http://www.enterprisecommunity.org/

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    Subsidy administered by the Authority, deferred developer fee, resubordinated, restated, or existing debt and LIHTC equity are not eligible for consideration. In order to score points for donated land, the value will be determined by an appraisal acceptable to the Authority in its sole discretion. In order to have the Authority commission an appraisal, the sponsor must coordinate with Authority staff no later than 75 days prior to the application deadline. All units are counted.

    (one category only) Greater than $29,999/unit 20 points $20,000 to $29,999/unit 15 points $10,000 to $19,999/unit 10 points $5,000 to $9,999/unit 5 points Less than $5,000/unit 0 points

    Projects which have a firm commitment for one or more of the eligible sources of funding noted above will be awarded additional points as follows. All units are counted.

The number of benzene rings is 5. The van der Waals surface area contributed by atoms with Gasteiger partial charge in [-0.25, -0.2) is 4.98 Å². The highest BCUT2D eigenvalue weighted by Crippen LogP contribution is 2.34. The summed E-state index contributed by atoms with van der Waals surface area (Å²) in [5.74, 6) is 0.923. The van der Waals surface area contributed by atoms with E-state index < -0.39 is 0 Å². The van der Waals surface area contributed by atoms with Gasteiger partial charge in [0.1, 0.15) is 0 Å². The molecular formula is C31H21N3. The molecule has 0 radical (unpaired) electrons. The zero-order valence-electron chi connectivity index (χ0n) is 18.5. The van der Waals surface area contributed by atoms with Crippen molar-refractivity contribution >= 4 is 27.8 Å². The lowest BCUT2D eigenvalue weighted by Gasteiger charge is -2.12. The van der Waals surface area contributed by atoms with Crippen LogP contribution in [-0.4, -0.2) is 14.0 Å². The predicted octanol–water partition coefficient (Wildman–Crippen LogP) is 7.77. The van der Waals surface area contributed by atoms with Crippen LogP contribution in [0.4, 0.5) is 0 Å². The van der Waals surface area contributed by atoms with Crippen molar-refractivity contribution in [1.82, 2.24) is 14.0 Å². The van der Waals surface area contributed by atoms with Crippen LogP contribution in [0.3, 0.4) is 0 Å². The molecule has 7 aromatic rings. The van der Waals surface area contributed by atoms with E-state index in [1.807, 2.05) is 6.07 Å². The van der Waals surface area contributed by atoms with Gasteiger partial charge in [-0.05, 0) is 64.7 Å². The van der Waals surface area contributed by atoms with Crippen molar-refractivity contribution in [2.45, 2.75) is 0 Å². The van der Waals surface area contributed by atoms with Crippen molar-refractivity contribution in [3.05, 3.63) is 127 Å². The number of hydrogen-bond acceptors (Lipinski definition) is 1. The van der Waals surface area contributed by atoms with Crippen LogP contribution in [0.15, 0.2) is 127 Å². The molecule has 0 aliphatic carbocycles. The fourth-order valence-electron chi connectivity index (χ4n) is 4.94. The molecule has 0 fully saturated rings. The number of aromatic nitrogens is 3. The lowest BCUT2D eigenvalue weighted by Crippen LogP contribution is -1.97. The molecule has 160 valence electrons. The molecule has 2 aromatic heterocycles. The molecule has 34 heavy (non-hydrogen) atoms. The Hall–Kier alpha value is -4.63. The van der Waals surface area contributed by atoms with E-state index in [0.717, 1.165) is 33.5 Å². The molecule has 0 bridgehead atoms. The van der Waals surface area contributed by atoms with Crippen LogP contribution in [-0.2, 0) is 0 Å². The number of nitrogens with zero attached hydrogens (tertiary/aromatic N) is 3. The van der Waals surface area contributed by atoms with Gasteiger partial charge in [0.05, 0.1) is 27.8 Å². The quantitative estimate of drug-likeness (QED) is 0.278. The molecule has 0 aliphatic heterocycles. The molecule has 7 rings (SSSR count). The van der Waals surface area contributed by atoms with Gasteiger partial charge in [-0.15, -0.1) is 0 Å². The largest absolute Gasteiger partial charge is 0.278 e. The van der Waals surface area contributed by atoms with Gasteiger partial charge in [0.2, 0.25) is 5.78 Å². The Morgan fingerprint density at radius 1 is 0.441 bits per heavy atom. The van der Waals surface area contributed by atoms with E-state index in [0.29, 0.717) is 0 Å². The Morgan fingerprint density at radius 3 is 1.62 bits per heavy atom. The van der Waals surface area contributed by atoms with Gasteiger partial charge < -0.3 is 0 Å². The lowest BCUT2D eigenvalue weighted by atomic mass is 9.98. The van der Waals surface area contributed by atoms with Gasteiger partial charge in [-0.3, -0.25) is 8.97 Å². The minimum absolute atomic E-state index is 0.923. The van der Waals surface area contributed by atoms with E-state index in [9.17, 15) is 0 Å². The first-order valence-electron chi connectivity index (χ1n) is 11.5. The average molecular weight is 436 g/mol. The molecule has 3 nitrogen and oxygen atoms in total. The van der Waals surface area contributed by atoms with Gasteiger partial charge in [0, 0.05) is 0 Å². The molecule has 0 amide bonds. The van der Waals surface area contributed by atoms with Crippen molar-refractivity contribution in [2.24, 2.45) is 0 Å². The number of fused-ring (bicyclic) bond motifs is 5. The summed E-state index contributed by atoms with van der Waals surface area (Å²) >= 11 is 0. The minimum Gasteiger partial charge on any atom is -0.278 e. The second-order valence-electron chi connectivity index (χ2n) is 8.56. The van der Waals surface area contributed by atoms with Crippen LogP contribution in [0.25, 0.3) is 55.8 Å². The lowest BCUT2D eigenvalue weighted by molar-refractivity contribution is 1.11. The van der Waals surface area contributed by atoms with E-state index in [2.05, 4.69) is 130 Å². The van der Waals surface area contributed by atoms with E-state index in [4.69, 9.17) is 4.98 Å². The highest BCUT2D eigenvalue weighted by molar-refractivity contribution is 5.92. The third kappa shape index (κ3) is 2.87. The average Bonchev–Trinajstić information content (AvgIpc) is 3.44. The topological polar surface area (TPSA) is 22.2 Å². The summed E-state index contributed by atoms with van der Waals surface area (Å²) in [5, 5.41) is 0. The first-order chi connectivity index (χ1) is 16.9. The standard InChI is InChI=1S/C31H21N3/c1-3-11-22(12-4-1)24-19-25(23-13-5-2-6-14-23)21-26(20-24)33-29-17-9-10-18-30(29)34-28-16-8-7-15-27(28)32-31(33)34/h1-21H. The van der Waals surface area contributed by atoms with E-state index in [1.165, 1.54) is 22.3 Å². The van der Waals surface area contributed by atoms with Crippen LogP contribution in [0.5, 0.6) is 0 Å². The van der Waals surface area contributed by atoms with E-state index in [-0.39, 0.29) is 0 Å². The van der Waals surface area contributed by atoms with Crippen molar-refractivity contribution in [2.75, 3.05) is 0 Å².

Greater than $29,999/unit 10 points $20,000 to $29,999/unit 8 points $10,000 to $19,999/unit 6 points $5,000 to $9,999/unit 4 points Less than $5,000/unit 0 points

    9. Advanced Projects

    Points will be awarded for advanced progress of the development per the following schedule:

    Phase 1 Environmental completed 3 points Submittal of Historic Project Review materials to State 3 points State Historic Review completed 5 points Projects that can demonstrate no requirement for a Historic Review will receive 8 points.

    - and -

    Prior phase of project was approved for LIHTC (50% of units in prior phase must have been leased at the time of application). 5 points